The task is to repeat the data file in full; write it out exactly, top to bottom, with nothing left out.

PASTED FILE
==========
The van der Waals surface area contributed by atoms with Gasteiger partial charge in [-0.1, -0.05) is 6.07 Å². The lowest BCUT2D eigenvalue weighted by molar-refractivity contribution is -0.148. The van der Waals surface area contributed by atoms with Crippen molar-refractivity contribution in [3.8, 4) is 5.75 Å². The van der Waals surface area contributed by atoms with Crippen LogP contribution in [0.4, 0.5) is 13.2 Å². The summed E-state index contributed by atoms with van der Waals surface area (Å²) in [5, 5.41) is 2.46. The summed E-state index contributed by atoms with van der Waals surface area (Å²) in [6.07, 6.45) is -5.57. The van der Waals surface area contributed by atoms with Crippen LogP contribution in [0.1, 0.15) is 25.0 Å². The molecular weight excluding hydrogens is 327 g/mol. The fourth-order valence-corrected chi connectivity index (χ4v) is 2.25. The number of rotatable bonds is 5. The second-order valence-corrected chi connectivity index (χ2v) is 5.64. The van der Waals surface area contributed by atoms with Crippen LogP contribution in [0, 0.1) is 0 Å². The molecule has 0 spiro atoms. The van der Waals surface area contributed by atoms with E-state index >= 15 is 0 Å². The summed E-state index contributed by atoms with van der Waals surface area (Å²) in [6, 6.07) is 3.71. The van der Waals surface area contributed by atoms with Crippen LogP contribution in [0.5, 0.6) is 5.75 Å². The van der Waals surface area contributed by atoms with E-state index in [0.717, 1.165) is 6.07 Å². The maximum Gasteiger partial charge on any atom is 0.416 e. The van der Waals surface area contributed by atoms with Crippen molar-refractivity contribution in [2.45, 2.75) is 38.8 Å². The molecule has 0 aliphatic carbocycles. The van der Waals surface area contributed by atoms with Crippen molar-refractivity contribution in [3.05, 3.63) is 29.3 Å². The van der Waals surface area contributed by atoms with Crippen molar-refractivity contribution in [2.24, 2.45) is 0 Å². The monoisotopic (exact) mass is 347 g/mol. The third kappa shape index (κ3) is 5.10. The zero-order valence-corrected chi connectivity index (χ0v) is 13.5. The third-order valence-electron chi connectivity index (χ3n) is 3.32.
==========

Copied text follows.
The van der Waals surface area contributed by atoms with Gasteiger partial charge in [-0.1, -0.05) is 6.07 Å². The lowest BCUT2D eigenvalue weighted by molar-refractivity contribution is -0.148. The van der Waals surface area contributed by atoms with Crippen molar-refractivity contribution in [3.8, 4) is 5.75 Å². The van der Waals surface area contributed by atoms with Crippen LogP contribution in [0.4, 0.5) is 13.2 Å². The summed E-state index contributed by atoms with van der Waals surface area (Å²) in [5, 5.41) is 2.46. The summed E-state index contributed by atoms with van der Waals surface area (Å²) in [6.07, 6.45) is -5.57. The van der Waals surface area contributed by atoms with Crippen LogP contribution in [0.1, 0.15) is 25.0 Å². The molecular weight excluding hydrogens is 327 g/mol. The fourth-order valence-corrected chi connectivity index (χ4v) is 2.25. The number of rotatable bonds is 5. The second-order valence-corrected chi connectivity index (χ2v) is 5.64. The van der Waals surface area contributed by atoms with Crippen LogP contribution in [0, 0.1) is 0 Å². The molecule has 0 spiro atoms. The van der Waals surface area contributed by atoms with E-state index >= 15 is 0 Å². The summed E-state index contributed by atoms with van der Waals surface area (Å²) in [6, 6.07) is 3.71. The van der Waals surface area contributed by atoms with Crippen LogP contribution in [0.5, 0.6) is 5.75 Å². The van der Waals surface area contributed by atoms with E-state index in [0.717, 1.165) is 6.07 Å². The maximum Gasteiger partial charge on any atom is 0.416 e. The van der Waals surface area contributed by atoms with Crippen molar-refractivity contribution in [2.45, 2.75) is 38.8 Å². The molecule has 0 aliphatic carbocycles. The van der Waals surface area contributed by atoms with Crippen molar-refractivity contribution in [3.05, 3.63) is 29.3 Å². The van der Waals surface area contributed by atoms with Crippen molar-refractivity contribution in [2.24, 2.45) is 0 Å². The monoisotopic (exact) mass is 347 g/mol. The third kappa shape index (κ3) is 5.10. The zero-order valence-corrected chi connectivity index (χ0v) is 13.5. The third-order valence-electron chi connectivity index (χ3n) is 3.32.